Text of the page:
The band Kraftwerk hit the music scene with its unique electronic sound in the 70s in Germany, opening the door for the electronic music revolution of the following decade. If you’re not familiar with the band, they often had songs with a technology theme as well, and thanks to modern microcontroller technology it’s possible to replicate the Kraftwerk sound with microcontrollers as [Steven] aka [Marquis de Geek] demonstrates in his melodic build.
While the music is played on a Stylophone and a Korg synthesizer, it is fed through five separate Arduinos, four of which have various synths and looping samplers installed on them (and presumably represent each of the four members of Kraftwerk). Samplers like this allow pieces of music to be repeated continuously once recorded, which means that [Steven] can play entire songs on his own. The fifth Arduino functions as a controller, handling MIDI and pattern sequencing over I2C, and everything is finally channeled through a homemade mixer.
[Marquis] also dressed in Kraftwerk-appropriate attire for the video demonstration below, which really sells the tribute to the famous and groundbreaking band. While it’s a great build in its own right and is a great recreation of the Kraftwerk sound, we can think of one more way to really put this project over the top — a Kraftwerk-inspired LED tie.
Continue reading “He’s The Operator Of His Pocket Arduino”
Stylish! is a wearable music synthesizer that combines slick design with stylus based operation to yield a giant trucker-style belt buckle that can pump out electronic tunes. With a PCB keyboard and LED-surrounded inset speaker that resembles an eyeball over a wide grin, Stylish! certainly has a unique look to it. Other synthesizer designs may have more functions, but certainly not more style.
The unit’s stylus and PCB key interface resemble a Stylophone, but [Tim Trzepacz] has added many sound synthesis features as well as a smooth design and LED feedback, all tied together with battery power and integrated speaker and headphone outputs. It may have been originally conceived as a belt buckle, but Stylish! certainly could give conference badge designs a run for their money.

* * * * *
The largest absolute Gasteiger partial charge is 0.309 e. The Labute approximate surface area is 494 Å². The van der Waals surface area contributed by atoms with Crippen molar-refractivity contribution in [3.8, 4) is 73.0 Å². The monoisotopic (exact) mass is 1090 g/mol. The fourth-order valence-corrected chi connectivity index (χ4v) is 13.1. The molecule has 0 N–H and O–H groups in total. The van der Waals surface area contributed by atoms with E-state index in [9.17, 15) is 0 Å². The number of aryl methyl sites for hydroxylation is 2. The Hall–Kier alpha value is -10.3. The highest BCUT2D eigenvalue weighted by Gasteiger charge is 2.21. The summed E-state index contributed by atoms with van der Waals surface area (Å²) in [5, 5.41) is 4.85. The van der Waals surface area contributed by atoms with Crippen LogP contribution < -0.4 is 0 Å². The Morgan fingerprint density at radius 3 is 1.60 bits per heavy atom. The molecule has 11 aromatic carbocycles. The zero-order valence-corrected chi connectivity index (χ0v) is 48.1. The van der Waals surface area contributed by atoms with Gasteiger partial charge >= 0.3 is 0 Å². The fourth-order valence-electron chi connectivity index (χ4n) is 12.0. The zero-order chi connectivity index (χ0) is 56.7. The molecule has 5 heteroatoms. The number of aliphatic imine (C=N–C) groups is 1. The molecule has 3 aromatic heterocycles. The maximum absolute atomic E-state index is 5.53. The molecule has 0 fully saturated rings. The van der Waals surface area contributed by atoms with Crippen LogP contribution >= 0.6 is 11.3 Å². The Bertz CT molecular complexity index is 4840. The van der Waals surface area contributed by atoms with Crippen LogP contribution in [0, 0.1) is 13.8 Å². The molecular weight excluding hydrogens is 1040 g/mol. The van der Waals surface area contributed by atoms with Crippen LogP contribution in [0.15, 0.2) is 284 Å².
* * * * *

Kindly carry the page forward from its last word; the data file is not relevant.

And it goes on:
The photo shown is a render, but a prototype is underway using a milled PCB and 3D printed case. [Tim]’s Google photo gallery has some good in-progress pictures showing the prototyping process along with some testing, and his GitHub repository holds all the design files, should anyone want a closer look under the hood. Stylish! was one of the twenty finalists selected for the Musical Instrument Challenge portion of the 2018 Hackaday Prize and is therefore one of the many projects in the running for the grand prize!
If you’re in the electronics business, PCB business cards seem like a natural fit. They may be impractical and expensive, but they can really set you apart from that boring paper card from Vistaprint crowd. But they need to make sense for what you do, so for a musician and MIDI pro, this MIDI-controller stylophone business card is a real eye- and ear-catcher.
This business card is an idea that [Mitxela] has been kicking around for a while, and he even built a prototype a couple of years ago. The homebrew card, made using the spray paint, laser etching, and ferric chloride method, worked well enough as a proof of concept, but it was a little rough around the edges and needed the professional touch of a PCB fabricator. We’ve got to say that the finished cards are pretty darn sexy, with the black resist contrasting nicely against the gold-immersion pads. He selected a 1-mm thick board and made the USB connector as a separate small board; snapped off of the main board and reflowed back on, it builds up the edge connector to the proper thickness. The parts count is low — just an ATtiny85 and a resistor ladder to encode each key, with a simple jumper used as the stylus. The device itself is just a MIDI controller and makes no music on its own, but we still think this is a pretty creative way to hang out a shingle.
[Mitxela] has quite a few interesting builds, and is no stranger to our pages. Check out his recent servo-plucked MIDI music box, or these amazing miniature LED earrings.
Continue reading “Stylish Business Card With A Stylophone Built In”